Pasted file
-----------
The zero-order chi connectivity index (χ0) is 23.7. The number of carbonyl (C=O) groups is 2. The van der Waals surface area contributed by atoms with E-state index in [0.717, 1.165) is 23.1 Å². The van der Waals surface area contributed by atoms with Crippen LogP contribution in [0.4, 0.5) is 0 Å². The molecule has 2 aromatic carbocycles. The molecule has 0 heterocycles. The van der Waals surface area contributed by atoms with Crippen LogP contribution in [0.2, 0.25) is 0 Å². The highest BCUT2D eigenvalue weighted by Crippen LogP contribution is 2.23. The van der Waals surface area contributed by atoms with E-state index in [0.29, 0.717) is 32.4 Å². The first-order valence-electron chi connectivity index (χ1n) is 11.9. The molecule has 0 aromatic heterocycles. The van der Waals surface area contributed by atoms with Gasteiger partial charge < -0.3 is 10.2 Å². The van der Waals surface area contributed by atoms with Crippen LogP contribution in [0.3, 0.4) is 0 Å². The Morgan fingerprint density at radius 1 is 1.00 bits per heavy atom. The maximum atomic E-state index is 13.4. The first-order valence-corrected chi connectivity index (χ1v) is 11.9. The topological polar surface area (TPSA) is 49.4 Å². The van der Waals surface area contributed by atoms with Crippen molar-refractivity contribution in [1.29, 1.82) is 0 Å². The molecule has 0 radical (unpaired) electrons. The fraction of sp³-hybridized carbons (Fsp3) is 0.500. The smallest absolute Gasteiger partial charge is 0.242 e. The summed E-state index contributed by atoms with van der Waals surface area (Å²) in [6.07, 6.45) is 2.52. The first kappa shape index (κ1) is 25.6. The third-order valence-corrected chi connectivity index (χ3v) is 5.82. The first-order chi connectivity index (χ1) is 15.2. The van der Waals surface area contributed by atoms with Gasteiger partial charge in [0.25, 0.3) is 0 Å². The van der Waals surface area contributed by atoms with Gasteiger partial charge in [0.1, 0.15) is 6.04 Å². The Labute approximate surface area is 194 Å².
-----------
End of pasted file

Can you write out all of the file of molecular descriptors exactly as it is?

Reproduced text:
The zero-order chi connectivity index (χ0) is 23.7. The number of carbonyl (C=O) groups is 2. The van der Waals surface area contributed by atoms with E-state index in [0.717, 1.165) is 23.1 Å². The van der Waals surface area contributed by atoms with Crippen LogP contribution in [0.4, 0.5) is 0 Å². The molecule has 2 aromatic carbocycles. The molecule has 0 heterocycles. The van der Waals surface area contributed by atoms with Crippen LogP contribution in [0.2, 0.25) is 0 Å². The highest BCUT2D eigenvalue weighted by Crippen LogP contribution is 2.23. The van der Waals surface area contributed by atoms with E-state index in [0.29, 0.717) is 32.4 Å². The first-order valence-electron chi connectivity index (χ1n) is 11.9. The molecule has 0 aromatic heterocycles. The van der Waals surface area contributed by atoms with Gasteiger partial charge < -0.3 is 10.2 Å². The van der Waals surface area contributed by atoms with Crippen LogP contribution in [0.3, 0.4) is 0 Å². The Morgan fingerprint density at radius 1 is 1.00 bits per heavy atom. The maximum atomic E-state index is 13.4. The first-order valence-corrected chi connectivity index (χ1v) is 11.9. The topological polar surface area (TPSA) is 49.4 Å². The van der Waals surface area contributed by atoms with Crippen molar-refractivity contribution in [1.29, 1.82) is 0 Å². The molecule has 0 radical (unpaired) electrons. The fraction of sp³-hybridized carbons (Fsp3) is 0.500. The smallest absolute Gasteiger partial charge is 0.242 e. The summed E-state index contributed by atoms with van der Waals surface area (Å²) in [6.07, 6.45) is 2.52. The first kappa shape index (κ1) is 25.6. The third-order valence-corrected chi connectivity index (χ3v) is 5.82. The first-order chi connectivity index (χ1) is 15.2. The van der Waals surface area contributed by atoms with Gasteiger partial charge in [0.25, 0.3) is 0 Å². The van der Waals surface area contributed by atoms with Gasteiger partial charge in [0.1, 0.15) is 6.04 Å². The Labute approximate surface area is 194 Å².